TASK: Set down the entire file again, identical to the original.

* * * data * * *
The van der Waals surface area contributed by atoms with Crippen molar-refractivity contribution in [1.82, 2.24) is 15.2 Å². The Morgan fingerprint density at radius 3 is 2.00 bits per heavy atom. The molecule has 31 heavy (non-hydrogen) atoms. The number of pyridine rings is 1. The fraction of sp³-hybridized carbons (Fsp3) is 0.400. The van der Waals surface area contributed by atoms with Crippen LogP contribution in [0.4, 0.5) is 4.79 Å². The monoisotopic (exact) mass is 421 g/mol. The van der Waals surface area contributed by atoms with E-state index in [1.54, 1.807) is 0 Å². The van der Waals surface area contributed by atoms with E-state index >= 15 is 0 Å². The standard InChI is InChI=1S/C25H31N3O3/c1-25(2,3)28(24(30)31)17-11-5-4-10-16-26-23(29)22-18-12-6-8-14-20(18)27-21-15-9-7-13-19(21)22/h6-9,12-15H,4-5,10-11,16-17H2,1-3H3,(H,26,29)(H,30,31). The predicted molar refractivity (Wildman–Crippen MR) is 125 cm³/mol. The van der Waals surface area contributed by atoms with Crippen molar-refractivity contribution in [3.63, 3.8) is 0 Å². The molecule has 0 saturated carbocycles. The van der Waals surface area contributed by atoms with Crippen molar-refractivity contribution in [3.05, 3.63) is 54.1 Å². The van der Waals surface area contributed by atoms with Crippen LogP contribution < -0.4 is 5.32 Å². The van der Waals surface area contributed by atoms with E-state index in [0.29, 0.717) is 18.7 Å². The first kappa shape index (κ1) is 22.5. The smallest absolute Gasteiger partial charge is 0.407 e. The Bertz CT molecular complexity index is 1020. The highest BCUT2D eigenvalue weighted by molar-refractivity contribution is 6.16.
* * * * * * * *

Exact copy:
The van der Waals surface area contributed by atoms with Crippen molar-refractivity contribution in [1.82, 2.24) is 15.2 Å². The Morgan fingerprint density at radius 3 is 2.00 bits per heavy atom. The molecule has 31 heavy (non-hydrogen) atoms. The number of pyridine rings is 1. The fraction of sp³-hybridized carbons (Fsp3) is 0.400. The van der Waals surface area contributed by atoms with Crippen LogP contribution in [0.4, 0.5) is 4.79 Å². The monoisotopic (exact) mass is 421 g/mol. The van der Waals surface area contributed by atoms with E-state index in [1.54, 1.807) is 0 Å². The van der Waals surface area contributed by atoms with E-state index >= 15 is 0 Å². The standard InChI is InChI=1S/C25H31N3O3/c1-25(2,3)28(24(30)31)17-11-5-4-10-16-26-23(29)22-18-12-6-8-14-20(18)27-21-15-9-7-13-19(21)22/h6-9,12-15H,4-5,10-11,16-17H2,1-3H3,(H,26,29)(H,30,31). The predicted molar refractivity (Wildman–Crippen MR) is 125 cm³/mol. The van der Waals surface area contributed by atoms with Crippen molar-refractivity contribution in [3.63, 3.8) is 0 Å². The molecule has 0 saturated carbocycles. The van der Waals surface area contributed by atoms with Crippen molar-refractivity contribution in [3.05, 3.63) is 54.1 Å². The van der Waals surface area contributed by atoms with Crippen LogP contribution < -0.4 is 5.32 Å². The van der Waals surface area contributed by atoms with E-state index in [0.29, 0.717) is 18.7 Å². The first kappa shape index (κ1) is 22.5. The smallest absolute Gasteiger partial charge is 0.407 e. The Bertz CT molecular complexity index is 1020. The highest BCUT2D eigenvalue weighted by molar-refractivity contribution is 6.16.